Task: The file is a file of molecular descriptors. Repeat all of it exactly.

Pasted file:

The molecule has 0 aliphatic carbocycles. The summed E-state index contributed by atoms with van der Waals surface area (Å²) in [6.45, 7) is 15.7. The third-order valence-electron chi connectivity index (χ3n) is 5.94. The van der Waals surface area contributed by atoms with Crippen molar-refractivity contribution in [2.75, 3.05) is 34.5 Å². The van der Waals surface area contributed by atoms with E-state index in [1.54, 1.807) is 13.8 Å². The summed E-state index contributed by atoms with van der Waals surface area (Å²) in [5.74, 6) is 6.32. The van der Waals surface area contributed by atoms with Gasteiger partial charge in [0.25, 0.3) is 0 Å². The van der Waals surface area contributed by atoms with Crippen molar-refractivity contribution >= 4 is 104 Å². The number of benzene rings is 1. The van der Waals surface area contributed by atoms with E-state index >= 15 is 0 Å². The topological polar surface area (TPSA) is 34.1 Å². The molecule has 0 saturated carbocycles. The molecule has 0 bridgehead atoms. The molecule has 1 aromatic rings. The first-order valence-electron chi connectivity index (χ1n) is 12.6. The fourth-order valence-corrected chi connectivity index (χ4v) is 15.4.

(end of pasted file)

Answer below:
The molecule has 0 aliphatic carbocycles. The summed E-state index contributed by atoms with van der Waals surface area (Å²) in [6.45, 7) is 15.7. The third-order valence-electron chi connectivity index (χ3n) is 5.94. The van der Waals surface area contributed by atoms with Crippen molar-refractivity contribution in [2.75, 3.05) is 34.5 Å². The van der Waals surface area contributed by atoms with E-state index in [1.54, 1.807) is 13.8 Å². The summed E-state index contributed by atoms with van der Waals surface area (Å²) in [5.74, 6) is 6.32. The van der Waals surface area contributed by atoms with Gasteiger partial charge in [0.25, 0.3) is 0 Å². The van der Waals surface area contributed by atoms with Crippen molar-refractivity contribution >= 4 is 104 Å². The number of benzene rings is 1. The van der Waals surface area contributed by atoms with E-state index >= 15 is 0 Å². The topological polar surface area (TPSA) is 34.1 Å². The molecule has 0 saturated carbocycles. The molecule has 0 bridgehead atoms. The molecule has 1 aromatic rings. The first-order valence-electron chi connectivity index (χ1n) is 12.6. The fourth-order valence-corrected chi connectivity index (χ4v) is 15.4.